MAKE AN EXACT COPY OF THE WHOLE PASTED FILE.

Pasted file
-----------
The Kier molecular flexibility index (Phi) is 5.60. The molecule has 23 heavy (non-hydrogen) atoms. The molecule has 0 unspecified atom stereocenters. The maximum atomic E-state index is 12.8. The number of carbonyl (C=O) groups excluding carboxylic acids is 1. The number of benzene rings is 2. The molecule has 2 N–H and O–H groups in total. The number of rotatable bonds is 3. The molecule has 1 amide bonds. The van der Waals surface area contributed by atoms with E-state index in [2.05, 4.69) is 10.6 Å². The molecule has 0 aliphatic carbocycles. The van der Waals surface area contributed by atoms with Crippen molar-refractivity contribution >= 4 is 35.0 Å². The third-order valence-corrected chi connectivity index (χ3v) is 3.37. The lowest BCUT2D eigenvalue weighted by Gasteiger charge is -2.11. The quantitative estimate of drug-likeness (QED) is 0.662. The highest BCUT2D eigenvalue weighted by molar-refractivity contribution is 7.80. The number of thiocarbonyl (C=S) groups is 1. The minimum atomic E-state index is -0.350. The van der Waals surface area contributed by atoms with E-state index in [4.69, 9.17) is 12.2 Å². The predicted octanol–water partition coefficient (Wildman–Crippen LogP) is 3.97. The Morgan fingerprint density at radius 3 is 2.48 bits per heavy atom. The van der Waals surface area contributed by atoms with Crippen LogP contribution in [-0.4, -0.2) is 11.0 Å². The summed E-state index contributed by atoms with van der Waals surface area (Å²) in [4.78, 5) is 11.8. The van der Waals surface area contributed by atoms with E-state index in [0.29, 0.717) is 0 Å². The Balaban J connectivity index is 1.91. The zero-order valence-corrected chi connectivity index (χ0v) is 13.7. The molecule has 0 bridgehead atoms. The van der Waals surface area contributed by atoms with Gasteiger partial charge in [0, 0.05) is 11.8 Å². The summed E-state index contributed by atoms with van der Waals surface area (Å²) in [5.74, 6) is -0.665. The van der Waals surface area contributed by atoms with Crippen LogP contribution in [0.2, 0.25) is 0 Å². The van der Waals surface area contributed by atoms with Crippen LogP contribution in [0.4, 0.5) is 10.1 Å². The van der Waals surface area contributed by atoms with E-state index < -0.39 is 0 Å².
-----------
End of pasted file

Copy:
The Kier molecular flexibility index (Phi) is 5.60. The molecule has 23 heavy (non-hydrogen) atoms. The molecule has 0 unspecified atom stereocenters. The maximum atomic E-state index is 12.8. The number of carbonyl (C=O) groups excluding carboxylic acids is 1. The number of benzene rings is 2. The molecule has 2 N–H and O–H groups in total. The number of rotatable bonds is 3. The molecule has 1 amide bonds. The van der Waals surface area contributed by atoms with E-state index in [2.05, 4.69) is 10.6 Å². The molecule has 0 aliphatic carbocycles. The van der Waals surface area contributed by atoms with Crippen molar-refractivity contribution >= 4 is 35.0 Å². The third-order valence-corrected chi connectivity index (χ3v) is 3.37. The lowest BCUT2D eigenvalue weighted by Gasteiger charge is -2.11. The quantitative estimate of drug-likeness (QED) is 0.662. The highest BCUT2D eigenvalue weighted by molar-refractivity contribution is 7.80. The number of thiocarbonyl (C=S) groups is 1. The minimum atomic E-state index is -0.350. The van der Waals surface area contributed by atoms with E-state index in [4.69, 9.17) is 12.2 Å². The predicted octanol–water partition coefficient (Wildman–Crippen LogP) is 3.97. The Morgan fingerprint density at radius 3 is 2.48 bits per heavy atom. The van der Waals surface area contributed by atoms with Crippen LogP contribution in [-0.4, -0.2) is 11.0 Å². The summed E-state index contributed by atoms with van der Waals surface area (Å²) in [4.78, 5) is 11.8. The van der Waals surface area contributed by atoms with E-state index in [0.29, 0.717) is 0 Å². The Balaban J connectivity index is 1.91. The zero-order valence-corrected chi connectivity index (χ0v) is 13.7. The molecule has 0 bridgehead atoms. The van der Waals surface area contributed by atoms with Gasteiger partial charge in [0, 0.05) is 11.8 Å². The summed E-state index contributed by atoms with van der Waals surface area (Å²) in [5.74, 6) is -0.665. The van der Waals surface area contributed by atoms with Crippen LogP contribution in [0.2, 0.25) is 0 Å². The van der Waals surface area contributed by atoms with Crippen LogP contribution in [0.4, 0.5) is 10.1 Å². The van der Waals surface area contributed by atoms with E-state index < -0.39 is 0 Å².